Because I don't like oweing people money...there's just something nice about having the title and not giving a flip. No issues taking a loan and yes if I can borrow $20k at 1.9 and keep $20k in an investment making 8 I'm doing great but the reality is that people don't do that...they spend it. I like that my balance sheet has lots assets and one liability...my house.

      Sent from my SM-G950U using Tapatalk
      2018 Atlas SEL VR6 4Motion
      2018 Golf Sportwagen S 4Motion DSG - Unitronic IS20 yadda yadda yadda
      12.34/110.84/1.90 60' on the Dragy
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      06-29-2019 08:53 PM #18
      Quote Originally Posted by KarstGeo View Post
      Because I don't like oweing people money...there's just something nice about having the title and not giving a flip. No issues taking a loan and yes if I can borrow $20k at 1.9 and keep $20k in an investment making 8 I'm doing great but the reality is that people don't do that...they spend it. I like that my balance sheet has lots assets and one liability...my house.

      Sent from my SM-G950U using Tapatalk
      I bought my GSW with 0%/72mo. I do invest the cash that this frees up by maxing out my retirement and my kids' college accounts, and any other investment accounts I might have. It also frees up money for capital improvements to my house, which I might otherwise have to finance at >5% on a HELOC.
      OBDeleven coding mods done on my 2017 GSW S

      past VAGs: '69 Type 3 Variant • 1984 GTI • '85 Scirocco Wolfsburg Edition • '86 Scirocco • '86 Audi 4000S

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      06-29-2019 09:16 PM #19
      Quote Originally Posted by Jack Watts View Post
      "number takes into account ALL expenses - insurance, maintenance (DIY for me, $0 labor), fuel, registration, etc and backs out current equity (assumes I can sell the car for KBB or ~$11k currently)"

      I think backing out the equity covers the depreciation part of things.

      I'll guess it comes out to $.37 a mile, +/- .05.

      When I had to drive a ton for work, I managed to operate a car for about less than $.15 a mile. Given that I was getting reimbursed at $.45 a mile, this was a great deal!

      If low TCO is your main goal and you want a wagon, I'd suggest the following:

      -get a used Prius V for 10-12K
      -pay cash
      -don't carry full coverage
      -buy the longest wearing tires you can find
      -do your own maintenance and repairs
      -drive a lot

      I know I'm paying more for the Alltrack, but I'm at a point in life where I finally don't really care if I'm paying more per mile.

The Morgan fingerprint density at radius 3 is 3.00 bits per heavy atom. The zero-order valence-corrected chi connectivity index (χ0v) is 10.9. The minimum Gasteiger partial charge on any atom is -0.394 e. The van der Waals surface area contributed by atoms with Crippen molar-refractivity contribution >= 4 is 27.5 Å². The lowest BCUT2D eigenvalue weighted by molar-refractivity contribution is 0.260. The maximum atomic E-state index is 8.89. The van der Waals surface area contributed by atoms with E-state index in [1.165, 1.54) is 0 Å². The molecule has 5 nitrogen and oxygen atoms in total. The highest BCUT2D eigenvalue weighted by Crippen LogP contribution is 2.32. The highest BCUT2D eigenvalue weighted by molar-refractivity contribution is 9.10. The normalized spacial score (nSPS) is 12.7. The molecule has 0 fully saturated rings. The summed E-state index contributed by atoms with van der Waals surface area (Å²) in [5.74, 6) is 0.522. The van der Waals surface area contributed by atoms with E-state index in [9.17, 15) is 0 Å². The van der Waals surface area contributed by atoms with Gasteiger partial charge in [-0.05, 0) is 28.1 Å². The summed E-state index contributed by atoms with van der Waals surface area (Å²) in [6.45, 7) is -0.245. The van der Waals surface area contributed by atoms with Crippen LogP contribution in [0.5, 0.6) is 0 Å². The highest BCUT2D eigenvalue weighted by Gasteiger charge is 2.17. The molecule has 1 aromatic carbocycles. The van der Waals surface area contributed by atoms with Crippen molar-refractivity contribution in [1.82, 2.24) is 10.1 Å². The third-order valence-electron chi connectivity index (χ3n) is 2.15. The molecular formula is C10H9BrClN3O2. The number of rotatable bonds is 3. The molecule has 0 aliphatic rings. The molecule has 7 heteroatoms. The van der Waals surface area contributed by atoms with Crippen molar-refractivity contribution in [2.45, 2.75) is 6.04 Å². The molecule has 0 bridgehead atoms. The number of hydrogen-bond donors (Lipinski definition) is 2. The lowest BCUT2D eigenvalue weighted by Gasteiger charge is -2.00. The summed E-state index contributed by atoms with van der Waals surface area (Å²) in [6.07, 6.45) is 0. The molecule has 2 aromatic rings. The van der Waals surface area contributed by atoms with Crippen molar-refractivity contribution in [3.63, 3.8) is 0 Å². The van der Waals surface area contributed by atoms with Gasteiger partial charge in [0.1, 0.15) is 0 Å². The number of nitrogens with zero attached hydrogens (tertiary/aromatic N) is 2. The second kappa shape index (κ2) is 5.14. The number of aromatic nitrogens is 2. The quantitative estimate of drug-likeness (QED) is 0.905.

Nailed it, pretty on - the depreciation is accounted for with current resale value and my calcs put me at ~$.34/mi currently.

      Deets:
      So here's my expenses to date, after 40 months of ownership and 54k miles:

      Purchase: $20,896.02
      Fuel: $4,248.62
      Routine Maint: $662.16
      Repairs: $0
      "Warm & Fuzzy": $548.50 ("wants", not "needs", like: mods like aero panels, dogbone insert, crossbars, etc)
      Insurance: $2441 (paid through 11/2019)
      Registration: $730
      Est. KBB pvt party: ($11,000)

      Net Cost: $18,526.30 or $463.16/month or $0.3431 per mile

      Further thoughts are on a thread at Bogleheads: https://www.bogleheads.org/forum/vie...?f=11&t=284407

      I imagine cost per mile/month should drop as I log more miles, unless repairs creep in.

    22. 06-30-2019 11:43 AM #20
      Then there's another issue. What you do with your car. If you drive it by yourself day in and day out back and forth to work. Then you are not really getting the value out of it as opposed to if you are hauling your family around or stuff. On top of that, where do you live. Do you have a European style public transportation system where you could use and not drive the car? Probably not. Then there's the personal satisfaction. Do you like the car and enjoy driving it or would a clapped out Prius give you the same satisfaction?

      One of my examples is my Eurovan. I like driving it. I can camp in it, haul lots of lumber, tow a racecar, haul garbage and a whole slew of other things. Over my 16 years of ownership, it's done just fine. Plus I used it for business for many years and wrote off the mileage and maintenance. Bought it for 30K and it was paid off in 2007. It's cheap to insure and I still get tons of use out of it. It costs me money for parts but I expect that.

      If you are looking for cost of ownership, then any new car is a terrible way to go. Buy used and live that life. Get a used scooter and bicycle while you are at it and put even less miles on it. Walking works too. Rent a cheap apartment, shop at thrift stores while you are at it. Plus, never have kids. Soon, you'll be like Warren Buffett.

    23. 07-01-2019 08:01 PM #21
      Quote Originally Posted by jjvincent View Post
      Then there's another issue. What you do with your car. If you drive it by yourself day in and day out back and forth to work. Then you are not really getting the value out of it as opposed to if you are hauling your family around or stuff. On top of that, where do you live. Do you have a European style public transportation system where you could use and not drive the car? Probably not. Then there's the personal satisfaction. Do you like the car and enjoy driving it or would a clapped out Prius give you the same satisfaction?